The LAA has changed its process for so-called “contingency” applications – that is, those that have to be made via paper because CCMS is down and the application is so urgent that it can’t wait until CCMS is available again.

If you have an urgent case and you can’t access CCMS – and you can’t exercise your delegated functions – you will need to contact the online technical support team. You’ll need to provide evidence (generally, screenshots) showing that you’ve tried to access CCMS at least twice and not been able to over a period of at least 24 hours.

The online support team will consider the circumstances – including both the state of CCMS and the nature of your application. If they agree you can use the contingency process, you will be emailed a cover sheet so that you can email a paper application. You will also be issued a contingency reference number which must be quoted in the application. The contingency reference number is your permission to use this process; if the online support team refuse to issue you one, any paper application will not be considered.

The LAA’s guidance note on the new process can be found here.

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Immigration/asylum and mental health peer review guides available

The LAA continues to use peer review, conducted by independent lawyers under the auspices of the Institute of Advanced Legal Studies, as its measure of legal quality. A new cohort of peer reviewers has been recruited and the LAA has gradually been releasing ‘Improving Your Quality’ guides to help practitioners, which are available on its website.

There are five possible ratings;

  1. Excellence
  2. Competence plus
  3. Threshold competence
  4. Below competence
  5. Failure in performance

Face to face contracts require practices to achieve at least threshold competence.

Crime, Family and Housing guides have been available for some time. Immigration/asylum and mental health guides have been added more recently. This initiative is to be welcomed but it is a shame the guides themselves are not of a consistent standard. At only 14 pages the immigration/asylum guide has little specific detail.  Guides to the other areas of law range from 38 pages (mental health) to 76 pages (family). Whilst the content of the immigration/asylum guide is useful as far as it goes, it is a shame that it lacks the depth that makes some of the others more helpful.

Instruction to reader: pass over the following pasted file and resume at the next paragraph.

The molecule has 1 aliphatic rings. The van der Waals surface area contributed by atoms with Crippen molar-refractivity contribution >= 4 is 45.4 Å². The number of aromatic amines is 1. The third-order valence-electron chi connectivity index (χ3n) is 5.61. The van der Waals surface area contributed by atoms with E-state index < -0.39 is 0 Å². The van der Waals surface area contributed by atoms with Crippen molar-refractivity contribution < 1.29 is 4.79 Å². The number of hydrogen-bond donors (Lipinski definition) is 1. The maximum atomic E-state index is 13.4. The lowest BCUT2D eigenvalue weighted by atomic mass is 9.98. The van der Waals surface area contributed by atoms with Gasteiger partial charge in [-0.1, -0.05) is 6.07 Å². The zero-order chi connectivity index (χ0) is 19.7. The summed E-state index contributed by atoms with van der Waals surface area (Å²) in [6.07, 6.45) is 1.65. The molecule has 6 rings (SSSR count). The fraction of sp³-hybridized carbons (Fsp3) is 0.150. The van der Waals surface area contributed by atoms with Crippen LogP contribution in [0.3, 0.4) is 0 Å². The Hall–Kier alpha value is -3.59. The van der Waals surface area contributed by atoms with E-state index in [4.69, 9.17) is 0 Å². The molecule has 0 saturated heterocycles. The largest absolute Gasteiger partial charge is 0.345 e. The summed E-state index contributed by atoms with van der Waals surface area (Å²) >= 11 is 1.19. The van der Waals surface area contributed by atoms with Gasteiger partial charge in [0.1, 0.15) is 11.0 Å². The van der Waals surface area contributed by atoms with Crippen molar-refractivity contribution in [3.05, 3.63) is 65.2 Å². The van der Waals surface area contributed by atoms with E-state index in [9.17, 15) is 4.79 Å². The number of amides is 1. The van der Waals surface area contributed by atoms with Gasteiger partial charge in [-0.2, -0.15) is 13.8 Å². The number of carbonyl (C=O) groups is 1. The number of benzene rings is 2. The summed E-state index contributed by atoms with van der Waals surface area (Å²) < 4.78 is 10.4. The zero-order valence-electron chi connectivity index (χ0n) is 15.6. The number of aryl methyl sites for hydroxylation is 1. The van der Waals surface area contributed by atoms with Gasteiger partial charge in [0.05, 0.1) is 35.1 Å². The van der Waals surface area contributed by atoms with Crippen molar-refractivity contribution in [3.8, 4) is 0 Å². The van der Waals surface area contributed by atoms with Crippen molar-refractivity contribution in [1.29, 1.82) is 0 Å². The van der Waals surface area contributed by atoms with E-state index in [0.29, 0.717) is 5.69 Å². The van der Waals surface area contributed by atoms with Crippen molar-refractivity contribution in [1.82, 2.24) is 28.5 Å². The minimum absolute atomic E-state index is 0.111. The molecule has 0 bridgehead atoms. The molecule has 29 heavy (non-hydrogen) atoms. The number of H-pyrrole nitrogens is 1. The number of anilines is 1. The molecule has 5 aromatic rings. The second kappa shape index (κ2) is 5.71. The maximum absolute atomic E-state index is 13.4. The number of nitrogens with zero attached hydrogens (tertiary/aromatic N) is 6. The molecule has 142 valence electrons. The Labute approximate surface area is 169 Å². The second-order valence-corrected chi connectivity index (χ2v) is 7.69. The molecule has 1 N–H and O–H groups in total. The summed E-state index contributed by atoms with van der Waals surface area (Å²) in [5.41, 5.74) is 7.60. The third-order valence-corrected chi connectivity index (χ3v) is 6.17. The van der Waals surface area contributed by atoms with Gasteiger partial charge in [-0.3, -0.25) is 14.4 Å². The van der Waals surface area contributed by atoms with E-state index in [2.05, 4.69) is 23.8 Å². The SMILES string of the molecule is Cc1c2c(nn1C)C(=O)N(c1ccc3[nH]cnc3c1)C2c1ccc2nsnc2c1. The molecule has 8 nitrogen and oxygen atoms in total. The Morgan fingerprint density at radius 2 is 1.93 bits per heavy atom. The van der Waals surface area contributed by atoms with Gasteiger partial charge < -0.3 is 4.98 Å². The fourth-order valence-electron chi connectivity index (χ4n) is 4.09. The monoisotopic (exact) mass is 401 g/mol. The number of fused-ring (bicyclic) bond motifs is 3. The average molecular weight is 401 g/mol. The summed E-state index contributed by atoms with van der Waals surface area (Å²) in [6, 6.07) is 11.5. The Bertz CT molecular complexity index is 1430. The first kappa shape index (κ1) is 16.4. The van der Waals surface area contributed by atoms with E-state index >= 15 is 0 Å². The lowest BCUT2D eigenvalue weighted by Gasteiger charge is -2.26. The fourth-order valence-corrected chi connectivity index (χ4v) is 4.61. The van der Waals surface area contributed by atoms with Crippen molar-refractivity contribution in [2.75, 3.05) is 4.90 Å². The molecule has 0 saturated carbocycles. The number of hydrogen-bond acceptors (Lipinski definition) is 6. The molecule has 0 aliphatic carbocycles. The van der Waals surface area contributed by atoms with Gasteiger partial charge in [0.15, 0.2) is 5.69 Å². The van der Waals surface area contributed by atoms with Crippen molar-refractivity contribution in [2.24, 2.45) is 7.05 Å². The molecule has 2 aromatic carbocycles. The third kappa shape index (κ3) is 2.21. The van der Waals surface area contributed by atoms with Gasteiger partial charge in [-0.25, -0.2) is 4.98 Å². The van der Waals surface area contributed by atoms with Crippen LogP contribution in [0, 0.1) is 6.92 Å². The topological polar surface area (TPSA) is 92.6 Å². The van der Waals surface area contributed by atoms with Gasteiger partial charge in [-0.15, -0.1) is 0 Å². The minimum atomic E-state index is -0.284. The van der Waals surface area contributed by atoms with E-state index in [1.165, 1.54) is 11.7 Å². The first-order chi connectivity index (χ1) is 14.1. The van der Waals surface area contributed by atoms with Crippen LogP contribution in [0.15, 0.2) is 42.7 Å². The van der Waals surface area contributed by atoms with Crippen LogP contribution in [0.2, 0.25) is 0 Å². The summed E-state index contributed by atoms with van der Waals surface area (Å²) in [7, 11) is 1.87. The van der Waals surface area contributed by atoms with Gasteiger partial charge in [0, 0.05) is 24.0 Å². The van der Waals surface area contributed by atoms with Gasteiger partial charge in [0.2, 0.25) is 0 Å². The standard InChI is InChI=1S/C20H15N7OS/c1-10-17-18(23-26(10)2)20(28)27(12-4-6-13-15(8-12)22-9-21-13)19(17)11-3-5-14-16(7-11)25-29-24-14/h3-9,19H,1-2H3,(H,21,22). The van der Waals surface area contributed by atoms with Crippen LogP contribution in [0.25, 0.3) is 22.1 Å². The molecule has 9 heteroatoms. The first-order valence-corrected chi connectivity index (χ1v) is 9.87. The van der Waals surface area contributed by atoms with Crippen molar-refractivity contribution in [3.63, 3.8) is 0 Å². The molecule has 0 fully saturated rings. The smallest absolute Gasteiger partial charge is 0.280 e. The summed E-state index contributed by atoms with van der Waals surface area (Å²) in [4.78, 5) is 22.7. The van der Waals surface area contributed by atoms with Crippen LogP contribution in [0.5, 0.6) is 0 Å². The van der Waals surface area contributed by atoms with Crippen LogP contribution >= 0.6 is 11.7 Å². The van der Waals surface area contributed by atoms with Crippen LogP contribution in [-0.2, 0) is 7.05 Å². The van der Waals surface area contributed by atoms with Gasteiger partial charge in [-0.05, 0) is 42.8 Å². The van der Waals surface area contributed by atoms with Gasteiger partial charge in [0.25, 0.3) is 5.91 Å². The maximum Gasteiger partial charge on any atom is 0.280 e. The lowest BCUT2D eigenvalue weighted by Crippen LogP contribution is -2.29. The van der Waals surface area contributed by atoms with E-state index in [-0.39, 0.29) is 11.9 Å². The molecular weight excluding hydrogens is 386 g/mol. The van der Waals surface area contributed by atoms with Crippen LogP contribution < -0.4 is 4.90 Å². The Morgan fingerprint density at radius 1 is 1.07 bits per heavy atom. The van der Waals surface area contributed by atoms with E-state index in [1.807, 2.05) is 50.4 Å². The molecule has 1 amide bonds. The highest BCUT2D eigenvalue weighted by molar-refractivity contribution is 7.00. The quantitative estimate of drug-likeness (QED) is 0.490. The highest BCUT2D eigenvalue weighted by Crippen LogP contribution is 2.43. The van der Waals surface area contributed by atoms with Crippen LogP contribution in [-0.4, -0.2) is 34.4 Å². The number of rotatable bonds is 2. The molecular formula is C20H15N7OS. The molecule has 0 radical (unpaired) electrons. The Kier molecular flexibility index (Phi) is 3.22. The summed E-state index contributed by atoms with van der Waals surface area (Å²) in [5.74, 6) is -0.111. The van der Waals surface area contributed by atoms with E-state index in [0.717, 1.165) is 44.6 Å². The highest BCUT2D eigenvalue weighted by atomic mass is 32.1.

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LAA amends standard costs limits

The LAA is to increase the default costs limits on a range of civil certificates. The new limits are:

  • Actions against the police etc – £6,000
  • Community care – £3,500
  • Immigration and asylum- £4,500
  • Mental health – £5,000
  • Special Children Act cases – £9,000

The new higher limits apply only to substantive cases within the category, not to judicial review. Certificates for judicial review cases, and for categories not listed above, remain at existing default limits. The process for applying to amend a costs limit hasn’t changed, but the LAA hopes fewer applications will be necessary.

Emergency certificates remain at a default limit of £1,350 – though you can exercise the delegated function to amend the cost limit up to £10,000 as long as it is to do urgent work and the emergency certificate hasn’t expired or been subsumed into a substantive one.

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Upcoming training – with free books!

Our publisher LAG is running training courses by two of the Handbook’s editors as part of its autumn training programme.

Vicky Ling is delivering “Managing Civil Legal Aid Contracts” in London on 15 September. Participants get a free copy of the Handbook. More details here.

Anthony Edwards is embarking on a national tour speaking on criminal costs. Participants get a free copy of our sister publication, Anthony’s book (with Colin Beaumont) Criminal Costs. More details, including dates and venues, here.

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Merits tests amended from 22nd July

Following its successful appeal in IS in the Court of Appeal, the LAA announced that it would no longer fund cases that were “poor” or “borderline”. We questioned at the time whether it could lawfully take such an approach before the regulations that set out the merits tests were amended.

Amending regulations have now been laid and come into force on 22nd July. However, the LAA has changed its policy in the last month.